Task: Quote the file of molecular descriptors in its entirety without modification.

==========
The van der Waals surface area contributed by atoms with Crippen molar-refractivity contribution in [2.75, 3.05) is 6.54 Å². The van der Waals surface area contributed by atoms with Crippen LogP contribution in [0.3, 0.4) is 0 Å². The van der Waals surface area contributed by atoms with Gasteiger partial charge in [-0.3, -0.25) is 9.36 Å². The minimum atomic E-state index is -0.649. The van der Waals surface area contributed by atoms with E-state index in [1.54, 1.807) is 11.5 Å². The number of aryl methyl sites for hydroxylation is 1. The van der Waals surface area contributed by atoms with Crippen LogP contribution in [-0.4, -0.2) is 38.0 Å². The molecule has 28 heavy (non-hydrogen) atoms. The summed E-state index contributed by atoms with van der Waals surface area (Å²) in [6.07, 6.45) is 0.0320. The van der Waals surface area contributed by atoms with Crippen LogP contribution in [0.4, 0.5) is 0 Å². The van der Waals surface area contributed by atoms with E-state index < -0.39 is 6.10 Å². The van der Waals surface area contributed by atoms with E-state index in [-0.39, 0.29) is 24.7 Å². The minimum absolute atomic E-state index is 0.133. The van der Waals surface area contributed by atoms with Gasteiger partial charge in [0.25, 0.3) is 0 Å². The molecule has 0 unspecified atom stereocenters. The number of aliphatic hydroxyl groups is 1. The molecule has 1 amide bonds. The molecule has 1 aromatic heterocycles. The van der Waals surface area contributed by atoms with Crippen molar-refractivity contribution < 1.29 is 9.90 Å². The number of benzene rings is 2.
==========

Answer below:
The van der Waals surface area contributed by atoms with Crippen molar-refractivity contribution in [2.75, 3.05) is 6.54 Å². The van der Waals surface area contributed by atoms with Crippen LogP contribution in [0.3, 0.4) is 0 Å². The van der Waals surface area contributed by atoms with Gasteiger partial charge in [-0.3, -0.25) is 9.36 Å². The minimum atomic E-state index is -0.649. The van der Waals surface area contributed by atoms with E-state index in [1.54, 1.807) is 11.5 Å². The number of aryl methyl sites for hydroxylation is 1. The van der Waals surface area contributed by atoms with Crippen LogP contribution in [-0.4, -0.2) is 38.0 Å². The molecule has 28 heavy (non-hydrogen) atoms. The summed E-state index contributed by atoms with van der Waals surface area (Å²) in [6.07, 6.45) is 0.0320. The van der Waals surface area contributed by atoms with Crippen LogP contribution in [0.4, 0.5) is 0 Å². The van der Waals surface area contributed by atoms with E-state index < -0.39 is 6.10 Å². The van der Waals surface area contributed by atoms with E-state index in [-0.39, 0.29) is 24.7 Å². The minimum absolute atomic E-state index is 0.133. The van der Waals surface area contributed by atoms with Gasteiger partial charge in [0.25, 0.3) is 0 Å². The molecule has 0 unspecified atom stereocenters. The number of aliphatic hydroxyl groups is 1. The molecule has 1 amide bonds. The molecule has 1 aromatic heterocycles. The van der Waals surface area contributed by atoms with Crippen molar-refractivity contribution < 1.29 is 9.90 Å². The number of benzene rings is 2.